Kalimna Park burning: a response

The following is the response submitted to the DSE draft Fire Operations Plan by the Friends of Kalimna Park. The Department proposes to burn two sections of the Park: one, bounded by the tourist road, the town boundary and Hunter’s Track [CAS 003]; and the second, much larger parcel, mainly on the east and north of the tourist road [CAS 007]. FOBIF supports the ideas put forward in this submission:

1 General

We understand that there is a perceived risk in this area from wildfire and that some fuel reduction burning for strategic asset protection may be required. However, we do have concerns that a statewide assessment of risk and burn area targets may be applied in Kalimna Park and implemented without due regard to the values of the Park. The area is a rich woodland with its characteristic understorey

Kalimna Park, September 2012: a rich woodland much used by Castlemaine residents.











and ground cover plants and associated fauna, having slowly regenerated since clearing during the gold rush and successive impacts. There are some rare or threatened species in the Park, but the richness of the whole area’s biodiversity is impressive. The Park’s proximity to Castlemaine may be seen to pose a risk, but it also contributes greatly to the character of the town and this is appreciated by many people.

2 Threatened Species

Those found in Kalimna Park include:

—Eltham Copper Butterfly: This is FFG listed. 3 populations are known in the Park and the Park is considered important for its survival. ECB Depends on bursaria spinosa for breeding and feeding, other plants for adult feeding, and ground litter as larval habitat,. Bursaria in the Park was recently mapped by DSE. Major locations and connectivity need to be protected. It is important that DSE’s biodiversity prescriptions for any burn are adhered to.

—Victorian Temperate Woodland Bird Community. Declining and threatened. The community and individual species are FFG listed. They depend on a range of habitats and food sources including nectar from flowering plants, seeds on grass and ground, and insects on open ground and in litter. The threatened Speckled Warbler has been observed at Kalimna Point (CAS003) and on the slope adjoining Happy Valley (CAS007).

—Castlemaine Spider Orchid. (Crimson Spider Orchid). FFG listed. One site was destroyed in planned burn CAS062 (Kalimna Park) in 2009 despite being recorded in DSE data.

4 Nest Boxes

Over 100 nest boxes were installed by BRIT environment studies staff and students in 2001-02 and monitoring showed they were well used by native birds and animals. 35 boxes were located at or near Kalimna Point (CAS003), some in CAS007, the rest mostly at Karrook Bushland Reserve which is in a Zone 1 area not yet scheduled for burning. A report with mapped locations has been forwarded to Senior Biodiversity Officer Ben Thomas.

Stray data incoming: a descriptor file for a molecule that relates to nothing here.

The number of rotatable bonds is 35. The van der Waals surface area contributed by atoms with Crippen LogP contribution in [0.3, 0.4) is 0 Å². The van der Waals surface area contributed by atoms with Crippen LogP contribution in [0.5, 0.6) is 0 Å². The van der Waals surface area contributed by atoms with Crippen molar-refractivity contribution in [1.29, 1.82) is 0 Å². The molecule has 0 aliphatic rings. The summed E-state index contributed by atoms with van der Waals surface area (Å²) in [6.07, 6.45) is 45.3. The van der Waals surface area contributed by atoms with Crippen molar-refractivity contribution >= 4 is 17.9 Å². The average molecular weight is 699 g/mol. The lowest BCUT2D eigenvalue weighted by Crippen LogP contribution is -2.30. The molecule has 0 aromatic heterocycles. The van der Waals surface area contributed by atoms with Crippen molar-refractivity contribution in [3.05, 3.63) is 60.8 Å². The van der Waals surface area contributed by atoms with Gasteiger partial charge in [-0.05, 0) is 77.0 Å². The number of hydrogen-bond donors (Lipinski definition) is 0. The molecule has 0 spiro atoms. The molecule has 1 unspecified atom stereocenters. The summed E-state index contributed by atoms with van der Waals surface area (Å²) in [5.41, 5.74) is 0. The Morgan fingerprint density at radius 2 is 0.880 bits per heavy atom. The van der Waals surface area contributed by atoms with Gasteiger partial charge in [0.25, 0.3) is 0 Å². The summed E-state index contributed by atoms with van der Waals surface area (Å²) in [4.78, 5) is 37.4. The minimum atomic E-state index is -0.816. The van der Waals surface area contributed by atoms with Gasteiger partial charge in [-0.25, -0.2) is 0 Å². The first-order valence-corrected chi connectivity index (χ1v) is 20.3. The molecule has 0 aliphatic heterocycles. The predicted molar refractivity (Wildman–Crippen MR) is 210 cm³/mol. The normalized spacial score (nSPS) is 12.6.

5 Fuel load/risk assessment

Does the assessment of an area as Zone 1 or Zone 2, with the consequent burn prescription, reflect an on- ground evaluation of available fuel, or is it based on proximity to dwellings? If the latter, the burn prescription may be quite inappropriate to the whole of the burn area. We would expect the actual nature and locations of vegetation to determine the extent of any burning.

6 Weeds

There are locations of weed infestation, particularly gorse, which present a fire danger in themselves, and should be targeted for burning in suitable conditions, either in DSE planned burns, or as smaller operations by Parks Victoria.

Flammable weeds along Hunter's Track, Kalimna Park: fuel reduction exercises could be profitably directed here, without damage to biodiversity.










7 Burn management

Both CAS003 and CAS007 are proposed as spring burns. Given that all of the threatened species referred to above, and flora and fauna generally, are reproducing and feeding in spring, autumn burns are preferable. As fuel would then be drier and weather warmer, these burns would need to be carefully carried out with adequate resources to prevent too intense a fire, especially on steep terrain where bare earth will be eroded by rain. While it might be cost-effective to burn larger areas in one go, burning smaller areas e.g. between existing tracks, would allow greater supervision and control in this sensitive area.






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